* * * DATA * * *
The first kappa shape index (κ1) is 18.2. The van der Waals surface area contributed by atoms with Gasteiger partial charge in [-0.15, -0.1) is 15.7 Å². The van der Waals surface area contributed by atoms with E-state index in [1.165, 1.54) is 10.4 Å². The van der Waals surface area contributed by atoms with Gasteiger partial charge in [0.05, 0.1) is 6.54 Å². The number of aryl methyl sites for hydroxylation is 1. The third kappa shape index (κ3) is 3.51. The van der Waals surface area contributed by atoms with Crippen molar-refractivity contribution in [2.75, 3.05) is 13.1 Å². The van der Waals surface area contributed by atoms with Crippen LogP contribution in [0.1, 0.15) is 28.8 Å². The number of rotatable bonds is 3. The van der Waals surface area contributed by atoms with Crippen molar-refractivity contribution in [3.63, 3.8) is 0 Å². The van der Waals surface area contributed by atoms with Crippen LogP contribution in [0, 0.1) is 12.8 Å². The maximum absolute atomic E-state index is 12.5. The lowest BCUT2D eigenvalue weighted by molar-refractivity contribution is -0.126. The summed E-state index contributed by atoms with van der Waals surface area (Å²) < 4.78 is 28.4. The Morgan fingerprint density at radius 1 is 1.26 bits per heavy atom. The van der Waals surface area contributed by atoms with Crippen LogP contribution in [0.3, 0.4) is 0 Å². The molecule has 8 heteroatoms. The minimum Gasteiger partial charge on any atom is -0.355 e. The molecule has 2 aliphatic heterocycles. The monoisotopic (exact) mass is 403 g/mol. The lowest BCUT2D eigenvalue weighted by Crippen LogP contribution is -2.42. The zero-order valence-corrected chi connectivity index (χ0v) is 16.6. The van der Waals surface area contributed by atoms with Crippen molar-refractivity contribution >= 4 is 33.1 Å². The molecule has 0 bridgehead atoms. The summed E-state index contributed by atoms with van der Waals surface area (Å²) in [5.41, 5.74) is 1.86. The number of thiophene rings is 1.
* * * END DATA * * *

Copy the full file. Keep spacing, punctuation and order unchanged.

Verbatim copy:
The first kappa shape index (κ1) is 18.2. The van der Waals surface area contributed by atoms with Gasteiger partial charge in [-0.15, -0.1) is 15.7 Å². The van der Waals surface area contributed by atoms with E-state index in [1.165, 1.54) is 10.4 Å². The van der Waals surface area contributed by atoms with Gasteiger partial charge in [0.05, 0.1) is 6.54 Å². The number of aryl methyl sites for hydroxylation is 1. The third kappa shape index (κ3) is 3.51. The van der Waals surface area contributed by atoms with Crippen molar-refractivity contribution in [2.75, 3.05) is 13.1 Å². The van der Waals surface area contributed by atoms with Crippen LogP contribution in [0.1, 0.15) is 28.8 Å². The number of rotatable bonds is 3. The van der Waals surface area contributed by atoms with Crippen molar-refractivity contribution in [3.63, 3.8) is 0 Å². The van der Waals surface area contributed by atoms with Crippen LogP contribution in [0, 0.1) is 12.8 Å². The maximum absolute atomic E-state index is 12.5. The lowest BCUT2D eigenvalue weighted by molar-refractivity contribution is -0.126. The summed E-state index contributed by atoms with van der Waals surface area (Å²) < 4.78 is 28.4. The Morgan fingerprint density at radius 1 is 1.26 bits per heavy atom. The van der Waals surface area contributed by atoms with Crippen LogP contribution in [0.3, 0.4) is 0 Å². The molecule has 8 heteroatoms. The minimum Gasteiger partial charge on any atom is -0.355 e. The molecule has 2 aliphatic heterocycles. The monoisotopic (exact) mass is 403 g/mol. The lowest BCUT2D eigenvalue weighted by Crippen LogP contribution is -2.42. The zero-order valence-corrected chi connectivity index (χ0v) is 16.6. The van der Waals surface area contributed by atoms with Crippen molar-refractivity contribution >= 4 is 33.1 Å². The molecule has 0 bridgehead atoms. The summed E-state index contributed by atoms with van der Waals surface area (Å²) in [5.41, 5.74) is 1.86. The number of thiophene rings is 1.